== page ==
Simply counts the numbers of each sort of atom present in the molecule, but tells you nothing about the way they are joined e.g Propane's molecular formula is C3H8
Shows how the atoms are joined up. The structural formula of propane is CH3CH2CH3.
3 Displayed Formulae
Shows all the bonds in the molecule as individual lines. Each line represents a pair of shared electrons.
3.1 Stick Diagram of Butane
4 Coding the chain length
See p.151 of Edexel IGCSE Chemistry Student Book.
5 Coding for the type of compound
A family of similar hydrocarbons (compounds of carbon and hydrogen only) in which all the carbons are joined to each other with simple covalent bonds. Compounds like this are coded with the ending 'ane' e.g ethane is a two-carbon chain (because of 'eth') with a carbon-carbon single bond, CH3CH3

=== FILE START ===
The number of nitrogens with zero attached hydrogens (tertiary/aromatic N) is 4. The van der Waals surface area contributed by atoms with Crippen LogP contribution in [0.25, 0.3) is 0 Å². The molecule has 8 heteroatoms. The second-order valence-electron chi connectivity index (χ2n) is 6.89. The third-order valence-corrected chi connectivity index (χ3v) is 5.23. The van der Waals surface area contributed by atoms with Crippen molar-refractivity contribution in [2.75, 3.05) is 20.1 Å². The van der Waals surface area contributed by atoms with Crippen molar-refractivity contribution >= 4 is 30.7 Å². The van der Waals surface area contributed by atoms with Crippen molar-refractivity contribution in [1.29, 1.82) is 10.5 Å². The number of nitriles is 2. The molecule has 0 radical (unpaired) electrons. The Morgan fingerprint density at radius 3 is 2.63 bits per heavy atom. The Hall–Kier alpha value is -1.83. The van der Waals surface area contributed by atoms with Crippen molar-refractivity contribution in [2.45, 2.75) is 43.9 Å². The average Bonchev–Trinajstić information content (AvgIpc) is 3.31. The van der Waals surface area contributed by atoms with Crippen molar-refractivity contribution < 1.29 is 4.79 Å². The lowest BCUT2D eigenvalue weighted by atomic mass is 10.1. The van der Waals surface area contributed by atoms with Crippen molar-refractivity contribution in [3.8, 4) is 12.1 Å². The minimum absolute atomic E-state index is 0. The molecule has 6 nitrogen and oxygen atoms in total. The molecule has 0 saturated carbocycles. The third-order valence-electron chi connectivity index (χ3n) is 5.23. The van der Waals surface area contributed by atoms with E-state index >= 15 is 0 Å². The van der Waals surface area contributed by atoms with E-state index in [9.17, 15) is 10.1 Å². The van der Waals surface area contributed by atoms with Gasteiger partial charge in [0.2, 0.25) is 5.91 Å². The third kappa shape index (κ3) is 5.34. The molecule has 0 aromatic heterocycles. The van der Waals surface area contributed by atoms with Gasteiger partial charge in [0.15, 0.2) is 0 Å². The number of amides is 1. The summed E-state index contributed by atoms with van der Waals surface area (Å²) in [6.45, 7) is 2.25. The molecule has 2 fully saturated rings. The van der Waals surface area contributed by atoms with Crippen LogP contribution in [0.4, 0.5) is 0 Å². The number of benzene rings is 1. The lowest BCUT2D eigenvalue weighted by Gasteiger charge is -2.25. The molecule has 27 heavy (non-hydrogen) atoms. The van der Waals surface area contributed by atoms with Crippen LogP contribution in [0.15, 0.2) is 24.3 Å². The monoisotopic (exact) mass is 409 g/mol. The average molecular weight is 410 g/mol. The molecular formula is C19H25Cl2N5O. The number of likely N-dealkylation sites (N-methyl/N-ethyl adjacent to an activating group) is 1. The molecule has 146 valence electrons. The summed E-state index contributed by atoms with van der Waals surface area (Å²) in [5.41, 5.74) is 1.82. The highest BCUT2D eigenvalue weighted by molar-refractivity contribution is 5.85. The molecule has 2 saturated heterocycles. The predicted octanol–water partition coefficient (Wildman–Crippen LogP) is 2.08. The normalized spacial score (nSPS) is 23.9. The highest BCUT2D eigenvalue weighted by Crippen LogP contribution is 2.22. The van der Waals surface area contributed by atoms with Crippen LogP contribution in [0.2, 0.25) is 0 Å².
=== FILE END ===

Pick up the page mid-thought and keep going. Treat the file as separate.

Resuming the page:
A family of hydrocarbons which contaiin a carbon-carbon double bond. Their names end in 'ene' e.g ethene is a two carbon chain containing a carbon-carbon double bond, CH2=CH2.
The number in the chain tells you which carbon atom the double bond starts from. e.g but-1-ene, a four-carbon chain with a double bond starting on the first carbon
6 Coding for branched chains
See p.152 of Edexel IGCSE Chemistry Student Book.
7 Structural isomerism
Structural isomers are molecules with the same molecular formula, but with different structural formulae.
WARNING! don't confuse the word isomer with isotope. Isotopes are atoms with the same atomic number but different mass numbers.
Structural Isomerism is the existence of two or more different structures with the same molecular formula. (see p.153 for examples)
To avoid mistakes always draw your isomer so that the longest carbon chain is horizontal.